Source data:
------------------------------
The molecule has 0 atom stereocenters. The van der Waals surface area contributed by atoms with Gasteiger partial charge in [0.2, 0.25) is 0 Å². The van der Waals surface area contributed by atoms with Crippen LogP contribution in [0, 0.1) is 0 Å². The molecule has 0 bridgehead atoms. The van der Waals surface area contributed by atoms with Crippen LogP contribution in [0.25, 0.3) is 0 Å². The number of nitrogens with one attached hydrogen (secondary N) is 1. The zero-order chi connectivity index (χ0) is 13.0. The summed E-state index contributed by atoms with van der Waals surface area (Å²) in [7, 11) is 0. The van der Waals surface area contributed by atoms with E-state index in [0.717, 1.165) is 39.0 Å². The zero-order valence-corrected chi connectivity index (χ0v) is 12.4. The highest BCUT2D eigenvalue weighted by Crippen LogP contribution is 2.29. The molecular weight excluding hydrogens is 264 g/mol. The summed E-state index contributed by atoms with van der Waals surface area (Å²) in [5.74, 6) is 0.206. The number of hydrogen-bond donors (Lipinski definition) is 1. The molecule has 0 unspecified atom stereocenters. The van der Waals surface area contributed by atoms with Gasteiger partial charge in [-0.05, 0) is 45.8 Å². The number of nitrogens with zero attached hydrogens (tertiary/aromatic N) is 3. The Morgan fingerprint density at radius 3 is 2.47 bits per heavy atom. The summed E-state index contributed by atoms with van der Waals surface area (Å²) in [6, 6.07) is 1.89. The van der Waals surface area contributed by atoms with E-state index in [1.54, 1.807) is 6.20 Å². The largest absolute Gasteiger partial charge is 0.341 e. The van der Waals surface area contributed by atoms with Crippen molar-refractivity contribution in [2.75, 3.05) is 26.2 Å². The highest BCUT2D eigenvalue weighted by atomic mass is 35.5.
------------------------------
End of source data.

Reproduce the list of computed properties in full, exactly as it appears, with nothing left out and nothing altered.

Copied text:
The molecule has 0 atom stereocenters. The van der Waals surface area contributed by atoms with Gasteiger partial charge in [0.2, 0.25) is 0 Å². The van der Waals surface area contributed by atoms with Crippen LogP contribution in [0, 0.1) is 0 Å². The molecule has 0 bridgehead atoms. The van der Waals surface area contributed by atoms with Crippen LogP contribution in [0.25, 0.3) is 0 Å². The number of nitrogens with one attached hydrogen (secondary N) is 1. The zero-order chi connectivity index (χ0) is 13.0. The summed E-state index contributed by atoms with van der Waals surface area (Å²) in [7, 11) is 0. The van der Waals surface area contributed by atoms with E-state index in [0.717, 1.165) is 39.0 Å². The zero-order valence-corrected chi connectivity index (χ0v) is 12.4. The highest BCUT2D eigenvalue weighted by Crippen LogP contribution is 2.29. The molecular weight excluding hydrogens is 264 g/mol. The summed E-state index contributed by atoms with van der Waals surface area (Å²) in [5.74, 6) is 0.206. The number of hydrogen-bond donors (Lipinski definition) is 1. The molecule has 0 unspecified atom stereocenters. The van der Waals surface area contributed by atoms with Gasteiger partial charge in [-0.05, 0) is 45.8 Å². The number of nitrogens with zero attached hydrogens (tertiary/aromatic N) is 3. The Morgan fingerprint density at radius 3 is 2.47 bits per heavy atom. The summed E-state index contributed by atoms with van der Waals surface area (Å²) in [6, 6.07) is 1.89. The van der Waals surface area contributed by atoms with E-state index in [1.54, 1.807) is 6.20 Å². The largest absolute Gasteiger partial charge is 0.341 e. The van der Waals surface area contributed by atoms with Crippen molar-refractivity contribution in [2.75, 3.05) is 26.2 Å². The highest BCUT2D eigenvalue weighted by atomic mass is 35.5.